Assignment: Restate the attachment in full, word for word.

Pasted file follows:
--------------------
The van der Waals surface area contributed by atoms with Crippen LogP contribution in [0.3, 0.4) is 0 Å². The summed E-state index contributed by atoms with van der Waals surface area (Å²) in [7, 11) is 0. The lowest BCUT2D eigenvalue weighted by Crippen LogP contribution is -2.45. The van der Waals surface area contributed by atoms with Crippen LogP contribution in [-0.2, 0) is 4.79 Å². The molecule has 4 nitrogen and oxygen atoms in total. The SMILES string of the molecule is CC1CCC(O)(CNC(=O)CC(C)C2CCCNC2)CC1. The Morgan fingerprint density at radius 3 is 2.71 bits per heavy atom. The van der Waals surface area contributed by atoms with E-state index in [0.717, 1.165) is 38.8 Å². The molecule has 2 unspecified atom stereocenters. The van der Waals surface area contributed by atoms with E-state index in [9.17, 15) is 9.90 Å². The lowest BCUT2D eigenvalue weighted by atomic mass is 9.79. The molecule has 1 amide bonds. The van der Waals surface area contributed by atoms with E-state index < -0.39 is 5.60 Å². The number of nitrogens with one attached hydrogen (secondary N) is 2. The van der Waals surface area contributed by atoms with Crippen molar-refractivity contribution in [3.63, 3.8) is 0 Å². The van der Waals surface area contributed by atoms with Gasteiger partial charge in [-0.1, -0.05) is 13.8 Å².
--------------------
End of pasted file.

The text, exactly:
The van der Waals surface area contributed by atoms with Crippen LogP contribution in [0.3, 0.4) is 0 Å². The summed E-state index contributed by atoms with van der Waals surface area (Å²) in [7, 11) is 0. The lowest BCUT2D eigenvalue weighted by Crippen LogP contribution is -2.45. The van der Waals surface area contributed by atoms with Crippen LogP contribution in [-0.2, 0) is 4.79 Å². The molecule has 4 nitrogen and oxygen atoms in total. The SMILES string of the molecule is CC1CCC(O)(CNC(=O)CC(C)C2CCCNC2)CC1. The Morgan fingerprint density at radius 3 is 2.71 bits per heavy atom. The van der Waals surface area contributed by atoms with E-state index in [0.717, 1.165) is 38.8 Å². The molecule has 2 unspecified atom stereocenters. The van der Waals surface area contributed by atoms with E-state index in [9.17, 15) is 9.90 Å². The lowest BCUT2D eigenvalue weighted by atomic mass is 9.79. The molecule has 1 amide bonds. The van der Waals surface area contributed by atoms with E-state index < -0.39 is 5.60 Å². The number of nitrogens with one attached hydrogen (secondary N) is 2. The van der Waals surface area contributed by atoms with Crippen molar-refractivity contribution in [3.63, 3.8) is 0 Å². The van der Waals surface area contributed by atoms with Gasteiger partial charge in [-0.1, -0.05) is 13.8 Å².